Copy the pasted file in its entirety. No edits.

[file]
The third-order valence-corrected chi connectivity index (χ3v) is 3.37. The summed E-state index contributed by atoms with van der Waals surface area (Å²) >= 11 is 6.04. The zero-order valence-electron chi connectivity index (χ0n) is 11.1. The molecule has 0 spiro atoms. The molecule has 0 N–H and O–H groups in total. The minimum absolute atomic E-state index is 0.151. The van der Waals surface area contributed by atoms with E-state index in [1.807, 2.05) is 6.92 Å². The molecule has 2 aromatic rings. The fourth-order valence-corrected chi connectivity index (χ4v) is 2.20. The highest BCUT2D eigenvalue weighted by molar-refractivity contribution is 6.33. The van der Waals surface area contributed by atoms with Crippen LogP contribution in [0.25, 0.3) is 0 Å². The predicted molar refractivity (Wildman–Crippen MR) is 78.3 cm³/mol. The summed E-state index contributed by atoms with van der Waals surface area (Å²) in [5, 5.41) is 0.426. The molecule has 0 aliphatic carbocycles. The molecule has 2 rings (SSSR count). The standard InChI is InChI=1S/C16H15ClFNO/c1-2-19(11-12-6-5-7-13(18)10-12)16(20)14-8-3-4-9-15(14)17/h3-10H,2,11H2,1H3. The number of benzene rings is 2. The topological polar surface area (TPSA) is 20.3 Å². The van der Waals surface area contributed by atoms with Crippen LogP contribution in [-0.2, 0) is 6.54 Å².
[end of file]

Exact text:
The third-order valence-corrected chi connectivity index (χ3v) is 3.37. The summed E-state index contributed by atoms with van der Waals surface area (Å²) >= 11 is 6.04. The zero-order valence-electron chi connectivity index (χ0n) is 11.1. The molecule has 0 spiro atoms. The molecule has 0 N–H and O–H groups in total. The minimum absolute atomic E-state index is 0.151. The van der Waals surface area contributed by atoms with E-state index in [1.807, 2.05) is 6.92 Å². The molecule has 2 aromatic rings. The fourth-order valence-corrected chi connectivity index (χ4v) is 2.20. The highest BCUT2D eigenvalue weighted by molar-refractivity contribution is 6.33. The van der Waals surface area contributed by atoms with Crippen LogP contribution in [0.25, 0.3) is 0 Å². The predicted molar refractivity (Wildman–Crippen MR) is 78.3 cm³/mol. The summed E-state index contributed by atoms with van der Waals surface area (Å²) in [5, 5.41) is 0.426. The molecule has 0 aliphatic carbocycles. The molecule has 2 rings (SSSR count). The standard InChI is InChI=1S/C16H15ClFNO/c1-2-19(11-12-6-5-7-13(18)10-12)16(20)14-8-3-4-9-15(14)17/h3-10H,2,11H2,1H3. The number of benzene rings is 2. The topological polar surface area (TPSA) is 20.3 Å². The van der Waals surface area contributed by atoms with Crippen LogP contribution in [-0.2, 0) is 6.54 Å².